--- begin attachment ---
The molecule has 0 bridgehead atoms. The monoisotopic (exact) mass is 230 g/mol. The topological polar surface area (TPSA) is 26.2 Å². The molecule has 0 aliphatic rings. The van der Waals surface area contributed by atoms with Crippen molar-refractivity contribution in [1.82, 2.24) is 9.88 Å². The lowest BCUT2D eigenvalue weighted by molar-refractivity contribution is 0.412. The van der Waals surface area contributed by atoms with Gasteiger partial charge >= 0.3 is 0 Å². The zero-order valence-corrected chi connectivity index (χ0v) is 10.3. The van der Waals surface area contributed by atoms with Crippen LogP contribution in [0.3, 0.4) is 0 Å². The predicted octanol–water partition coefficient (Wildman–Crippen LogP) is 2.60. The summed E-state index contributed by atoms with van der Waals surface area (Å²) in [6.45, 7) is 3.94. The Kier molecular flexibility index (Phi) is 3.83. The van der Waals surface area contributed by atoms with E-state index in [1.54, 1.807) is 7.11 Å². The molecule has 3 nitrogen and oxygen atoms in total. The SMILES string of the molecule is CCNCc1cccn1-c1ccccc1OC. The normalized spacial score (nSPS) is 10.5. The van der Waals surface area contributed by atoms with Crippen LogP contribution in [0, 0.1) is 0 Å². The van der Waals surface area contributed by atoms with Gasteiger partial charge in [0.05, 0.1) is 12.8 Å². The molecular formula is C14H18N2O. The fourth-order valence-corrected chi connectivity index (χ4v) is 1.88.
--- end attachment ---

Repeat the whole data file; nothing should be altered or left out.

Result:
The molecule has 0 bridgehead atoms. The monoisotopic (exact) mass is 230 g/mol. The topological polar surface area (TPSA) is 26.2 Å². The molecule has 0 aliphatic rings. The van der Waals surface area contributed by atoms with Crippen molar-refractivity contribution in [1.82, 2.24) is 9.88 Å². The lowest BCUT2D eigenvalue weighted by molar-refractivity contribution is 0.412. The van der Waals surface area contributed by atoms with Gasteiger partial charge >= 0.3 is 0 Å². The zero-order valence-corrected chi connectivity index (χ0v) is 10.3. The van der Waals surface area contributed by atoms with Crippen LogP contribution in [0.3, 0.4) is 0 Å². The predicted octanol–water partition coefficient (Wildman–Crippen LogP) is 2.60. The summed E-state index contributed by atoms with van der Waals surface area (Å²) in [6.45, 7) is 3.94. The Kier molecular flexibility index (Phi) is 3.83. The van der Waals surface area contributed by atoms with E-state index in [1.54, 1.807) is 7.11 Å². The molecule has 3 nitrogen and oxygen atoms in total. The SMILES string of the molecule is CCNCc1cccn1-c1ccccc1OC. The normalized spacial score (nSPS) is 10.5. The van der Waals surface area contributed by atoms with Crippen LogP contribution in [0, 0.1) is 0 Å². The van der Waals surface area contributed by atoms with Gasteiger partial charge in [0.05, 0.1) is 12.8 Å². The molecular formula is C14H18N2O. The fourth-order valence-corrected chi connectivity index (χ4v) is 1.88.